Grafana vs Sumo Logic: What are the differences?
Grafana: Open source Graphite & InfluxDB Dashboard and Graph Editor. Grafana is a general purpose dashboard and graph composer. It's focused on providing rich ways to visualize time series metrics, mainly though graphs but supports other ways to visualize data through a pluggable panel architecture. It currently has rich support for for Graphite, InfluxDB and OpenTSDB. But supports other data sources via plugins; Sumo Logic: Cloud Log Management for Application Logs and IT Log Data. Cloud-based machine data analytics platform that enables companies to proactively identify availability and performance issues in their infrastructure, improve their security posture and enhance application rollouts. Companies using Sumo Logic reduce their mean-time-to-resolution by 50% and can save hundreds of thousands of dollars, annually. Customers include Netflix, Medallia, Orange, and GoGo Inflight.
Grafana belongs to "Monitoring Tools" category of the tech stack, while Sumo Logic can be primarily classified under "Log Management".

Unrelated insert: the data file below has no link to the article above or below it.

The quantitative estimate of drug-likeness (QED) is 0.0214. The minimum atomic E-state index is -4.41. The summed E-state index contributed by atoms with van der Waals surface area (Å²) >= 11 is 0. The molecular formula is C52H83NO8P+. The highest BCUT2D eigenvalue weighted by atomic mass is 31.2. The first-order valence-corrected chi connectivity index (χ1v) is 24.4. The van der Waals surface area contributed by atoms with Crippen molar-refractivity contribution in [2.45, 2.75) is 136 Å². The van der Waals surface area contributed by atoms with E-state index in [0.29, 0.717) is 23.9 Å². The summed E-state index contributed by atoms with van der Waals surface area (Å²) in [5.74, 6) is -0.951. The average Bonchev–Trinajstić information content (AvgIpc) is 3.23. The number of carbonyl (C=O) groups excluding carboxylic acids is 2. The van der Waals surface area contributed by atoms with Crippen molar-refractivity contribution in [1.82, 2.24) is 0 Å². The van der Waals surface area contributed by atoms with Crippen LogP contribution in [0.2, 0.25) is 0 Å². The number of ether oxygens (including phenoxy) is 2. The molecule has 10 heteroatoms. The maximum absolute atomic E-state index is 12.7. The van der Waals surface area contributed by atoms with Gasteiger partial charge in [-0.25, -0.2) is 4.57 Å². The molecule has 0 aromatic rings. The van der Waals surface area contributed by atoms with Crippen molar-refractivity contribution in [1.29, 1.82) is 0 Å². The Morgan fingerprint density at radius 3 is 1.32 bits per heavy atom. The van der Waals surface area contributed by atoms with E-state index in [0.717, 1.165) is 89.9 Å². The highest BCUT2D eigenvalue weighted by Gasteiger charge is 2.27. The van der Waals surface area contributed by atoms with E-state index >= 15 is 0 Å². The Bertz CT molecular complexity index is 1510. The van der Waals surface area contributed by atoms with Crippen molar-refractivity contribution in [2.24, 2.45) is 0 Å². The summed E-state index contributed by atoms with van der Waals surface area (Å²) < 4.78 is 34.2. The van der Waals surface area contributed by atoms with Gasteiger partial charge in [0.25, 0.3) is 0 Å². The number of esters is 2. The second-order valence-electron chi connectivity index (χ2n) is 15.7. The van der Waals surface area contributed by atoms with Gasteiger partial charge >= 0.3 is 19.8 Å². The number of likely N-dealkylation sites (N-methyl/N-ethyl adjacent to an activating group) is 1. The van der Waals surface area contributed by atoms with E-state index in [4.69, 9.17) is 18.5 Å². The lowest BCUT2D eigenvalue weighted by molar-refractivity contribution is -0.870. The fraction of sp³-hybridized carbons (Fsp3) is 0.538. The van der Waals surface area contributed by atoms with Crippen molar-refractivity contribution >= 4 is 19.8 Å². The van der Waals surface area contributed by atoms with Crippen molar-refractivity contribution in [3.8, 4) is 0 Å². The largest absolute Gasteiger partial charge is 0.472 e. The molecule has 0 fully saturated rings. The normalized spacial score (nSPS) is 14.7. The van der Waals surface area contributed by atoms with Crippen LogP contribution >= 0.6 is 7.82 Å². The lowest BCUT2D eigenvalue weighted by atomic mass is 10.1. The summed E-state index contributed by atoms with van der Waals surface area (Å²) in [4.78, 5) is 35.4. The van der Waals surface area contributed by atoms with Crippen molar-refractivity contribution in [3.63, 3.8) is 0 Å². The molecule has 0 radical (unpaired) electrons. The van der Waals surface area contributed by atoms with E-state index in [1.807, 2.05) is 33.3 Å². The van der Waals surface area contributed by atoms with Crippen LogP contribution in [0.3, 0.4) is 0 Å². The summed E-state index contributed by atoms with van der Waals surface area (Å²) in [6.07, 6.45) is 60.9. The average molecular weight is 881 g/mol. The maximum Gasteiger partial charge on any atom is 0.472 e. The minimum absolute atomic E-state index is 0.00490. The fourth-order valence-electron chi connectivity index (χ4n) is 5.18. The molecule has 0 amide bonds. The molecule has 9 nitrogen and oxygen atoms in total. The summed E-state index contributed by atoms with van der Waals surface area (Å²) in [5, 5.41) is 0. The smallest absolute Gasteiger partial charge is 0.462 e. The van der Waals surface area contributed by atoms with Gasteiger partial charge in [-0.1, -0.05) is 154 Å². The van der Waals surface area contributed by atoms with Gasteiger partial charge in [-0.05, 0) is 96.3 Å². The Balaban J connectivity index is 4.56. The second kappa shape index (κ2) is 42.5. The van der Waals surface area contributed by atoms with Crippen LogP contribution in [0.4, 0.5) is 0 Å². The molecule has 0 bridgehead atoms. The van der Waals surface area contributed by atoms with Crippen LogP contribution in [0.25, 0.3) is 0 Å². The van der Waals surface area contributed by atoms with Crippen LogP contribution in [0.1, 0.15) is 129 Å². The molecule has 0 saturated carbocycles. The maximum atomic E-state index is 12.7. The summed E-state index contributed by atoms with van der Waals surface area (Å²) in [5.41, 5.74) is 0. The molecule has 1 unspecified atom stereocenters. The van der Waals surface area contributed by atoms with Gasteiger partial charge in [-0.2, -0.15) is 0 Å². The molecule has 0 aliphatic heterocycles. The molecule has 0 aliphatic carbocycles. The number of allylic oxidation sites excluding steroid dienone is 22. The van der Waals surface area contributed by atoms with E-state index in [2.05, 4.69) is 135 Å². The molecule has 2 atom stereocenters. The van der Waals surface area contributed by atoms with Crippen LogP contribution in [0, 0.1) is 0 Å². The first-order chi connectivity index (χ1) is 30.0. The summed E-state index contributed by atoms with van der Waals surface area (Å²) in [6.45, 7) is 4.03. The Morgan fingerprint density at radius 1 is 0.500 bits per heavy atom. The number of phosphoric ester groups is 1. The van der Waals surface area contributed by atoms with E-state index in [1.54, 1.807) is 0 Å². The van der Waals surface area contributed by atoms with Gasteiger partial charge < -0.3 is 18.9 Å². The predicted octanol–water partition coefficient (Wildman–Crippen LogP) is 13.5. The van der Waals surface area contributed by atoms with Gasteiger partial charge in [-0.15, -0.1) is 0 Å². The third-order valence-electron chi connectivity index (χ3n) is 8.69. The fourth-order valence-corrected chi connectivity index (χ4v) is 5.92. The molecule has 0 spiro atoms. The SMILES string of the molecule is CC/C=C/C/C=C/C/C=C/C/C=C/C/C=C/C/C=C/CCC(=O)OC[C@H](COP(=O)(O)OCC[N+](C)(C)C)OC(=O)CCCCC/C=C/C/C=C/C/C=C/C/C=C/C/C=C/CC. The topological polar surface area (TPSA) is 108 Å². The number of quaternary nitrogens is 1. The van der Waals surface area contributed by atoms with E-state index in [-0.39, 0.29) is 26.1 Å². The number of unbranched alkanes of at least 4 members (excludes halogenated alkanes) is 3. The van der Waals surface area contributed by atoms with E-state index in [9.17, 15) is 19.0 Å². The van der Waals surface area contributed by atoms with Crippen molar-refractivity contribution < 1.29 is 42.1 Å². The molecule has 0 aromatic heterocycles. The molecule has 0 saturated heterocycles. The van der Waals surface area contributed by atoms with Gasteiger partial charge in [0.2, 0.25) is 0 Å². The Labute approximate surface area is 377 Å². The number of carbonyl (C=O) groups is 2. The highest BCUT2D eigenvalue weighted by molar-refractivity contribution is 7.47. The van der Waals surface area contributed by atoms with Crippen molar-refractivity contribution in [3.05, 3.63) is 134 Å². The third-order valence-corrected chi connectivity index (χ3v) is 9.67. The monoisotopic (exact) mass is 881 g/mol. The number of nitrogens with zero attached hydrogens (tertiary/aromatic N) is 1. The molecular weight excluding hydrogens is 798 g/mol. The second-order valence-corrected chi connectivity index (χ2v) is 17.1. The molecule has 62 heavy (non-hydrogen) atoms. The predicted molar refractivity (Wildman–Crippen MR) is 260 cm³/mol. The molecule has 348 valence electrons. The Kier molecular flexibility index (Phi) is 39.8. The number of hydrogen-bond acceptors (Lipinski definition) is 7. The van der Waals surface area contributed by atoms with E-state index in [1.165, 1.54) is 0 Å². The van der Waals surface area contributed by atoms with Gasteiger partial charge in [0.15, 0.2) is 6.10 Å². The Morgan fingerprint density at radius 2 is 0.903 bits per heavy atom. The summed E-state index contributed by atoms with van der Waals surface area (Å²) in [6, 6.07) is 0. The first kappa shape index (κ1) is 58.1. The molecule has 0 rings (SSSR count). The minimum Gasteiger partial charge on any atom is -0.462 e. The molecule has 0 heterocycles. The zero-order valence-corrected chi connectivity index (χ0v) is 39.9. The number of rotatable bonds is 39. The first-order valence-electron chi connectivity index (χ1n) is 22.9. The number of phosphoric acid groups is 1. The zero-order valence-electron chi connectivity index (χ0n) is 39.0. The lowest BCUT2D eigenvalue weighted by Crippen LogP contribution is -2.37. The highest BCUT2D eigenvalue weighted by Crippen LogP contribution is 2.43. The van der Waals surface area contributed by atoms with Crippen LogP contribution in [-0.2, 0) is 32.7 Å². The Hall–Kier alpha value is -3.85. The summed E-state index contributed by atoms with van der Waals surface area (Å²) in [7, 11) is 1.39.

Some of the features offered by Grafana are:
- Create, edit, save & search dashboards
- Change column spans and row heights
- Drag and drop panels to rearrange
On the other hand, Sumo Logic provides the following key features:
- Ability to collect data from on-premise sources, private/public/hybrid clouds, and SaaS/PaaS environments
- Real-time continuous query engine that constantly updates dashboards and reports for immediate visualization
- Anomaly detection engine that enables companies to proactively uncover events without writing rules
"Beautiful" is the primary reason why developers consider Grafana over the competitors, whereas "Search capabilities" was stated as the key factor in picking Sumo Logic.
Grafana is an open source tool with 29.7K GitHub stars and 5.63K GitHub forks. Here's a link to Grafana's open source repository on GitHub.
Uber Technologies, DigitalOcean, and 9GAG are some of the popular companies that use Grafana, whereas Sumo Logic is used by Netflix, Lyft, and Coursera. Grafana has a broader approval, being mentioned in 577 company stacks & 325 developers stacks; compared to Sumo Logic, which is listed in 57 company stacks and 7 developer stacks.
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One size definitely doesn’t fit all when it comes to open source monitoring solutions, and executing generally understood best practices in the context of unique distributed systems presents all sorts of problems. Megan Anctil, a senior engineer on the Technical Operations team at Slack gave a talk at an O’Reilly Velocity Conference sharing pain points and lessons learned at wrangling known technologies such as Icinga, Graphite, Grafana, and the Elastic Stack to best fit the company’s use cases.